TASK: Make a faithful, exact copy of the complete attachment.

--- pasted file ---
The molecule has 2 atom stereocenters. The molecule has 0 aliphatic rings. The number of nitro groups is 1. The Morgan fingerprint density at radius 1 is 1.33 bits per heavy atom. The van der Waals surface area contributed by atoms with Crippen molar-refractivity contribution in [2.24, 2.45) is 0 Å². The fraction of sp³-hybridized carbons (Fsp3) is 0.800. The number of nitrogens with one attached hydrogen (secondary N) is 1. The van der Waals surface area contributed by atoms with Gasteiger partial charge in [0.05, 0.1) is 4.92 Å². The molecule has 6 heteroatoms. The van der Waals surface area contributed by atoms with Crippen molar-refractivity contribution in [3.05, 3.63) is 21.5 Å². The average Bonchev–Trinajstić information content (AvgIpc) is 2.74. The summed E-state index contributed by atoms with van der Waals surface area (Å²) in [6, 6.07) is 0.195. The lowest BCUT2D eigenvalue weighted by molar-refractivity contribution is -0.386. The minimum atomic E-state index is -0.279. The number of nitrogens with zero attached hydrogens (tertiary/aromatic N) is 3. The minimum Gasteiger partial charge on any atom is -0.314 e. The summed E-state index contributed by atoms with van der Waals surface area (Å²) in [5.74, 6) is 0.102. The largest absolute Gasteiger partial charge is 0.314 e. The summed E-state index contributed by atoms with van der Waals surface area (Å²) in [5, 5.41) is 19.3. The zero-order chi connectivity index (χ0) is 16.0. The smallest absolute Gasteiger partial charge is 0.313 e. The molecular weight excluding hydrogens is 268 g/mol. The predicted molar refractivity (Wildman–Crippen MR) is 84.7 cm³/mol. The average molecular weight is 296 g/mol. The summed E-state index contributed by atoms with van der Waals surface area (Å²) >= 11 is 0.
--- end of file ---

The molecule has 2 atom stereocenters. The molecule has 0 aliphatic rings. The number of nitro groups is 1. The Morgan fingerprint density at radius 1 is 1.33 bits per heavy atom. The van der Waals surface area contributed by atoms with Crippen molar-refractivity contribution in [2.24, 2.45) is 0 Å². The fraction of sp³-hybridized carbons (Fsp3) is 0.800. The number of nitrogens with one attached hydrogen (secondary N) is 1. The van der Waals surface area contributed by atoms with Gasteiger partial charge in [0.05, 0.1) is 4.92 Å². The molecule has 6 heteroatoms. The van der Waals surface area contributed by atoms with Crippen molar-refractivity contribution in [3.05, 3.63) is 21.5 Å². The average Bonchev–Trinajstić information content (AvgIpc) is 2.74. The summed E-state index contributed by atoms with van der Waals surface area (Å²) in [6, 6.07) is 0.195. The lowest BCUT2D eigenvalue weighted by molar-refractivity contribution is -0.386. The minimum atomic E-state index is -0.279. The number of nitrogens with zero attached hydrogens (tertiary/aromatic N) is 3. The minimum Gasteiger partial charge on any atom is -0.314 e. The summed E-state index contributed by atoms with van der Waals surface area (Å²) in [5.74, 6) is 0.102. The largest absolute Gasteiger partial charge is 0.314 e. The summed E-state index contributed by atoms with van der Waals surface area (Å²) in [5, 5.41) is 19.3. The zero-order chi connectivity index (χ0) is 16.0. The smallest absolute Gasteiger partial charge is 0.313 e. The molecular weight excluding hydrogens is 268 g/mol. The predicted molar refractivity (Wildman–Crippen MR) is 84.7 cm³/mol. The average molecular weight is 296 g/mol. The summed E-state index contributed by atoms with van der Waals surface area (Å²) >= 11 is 0.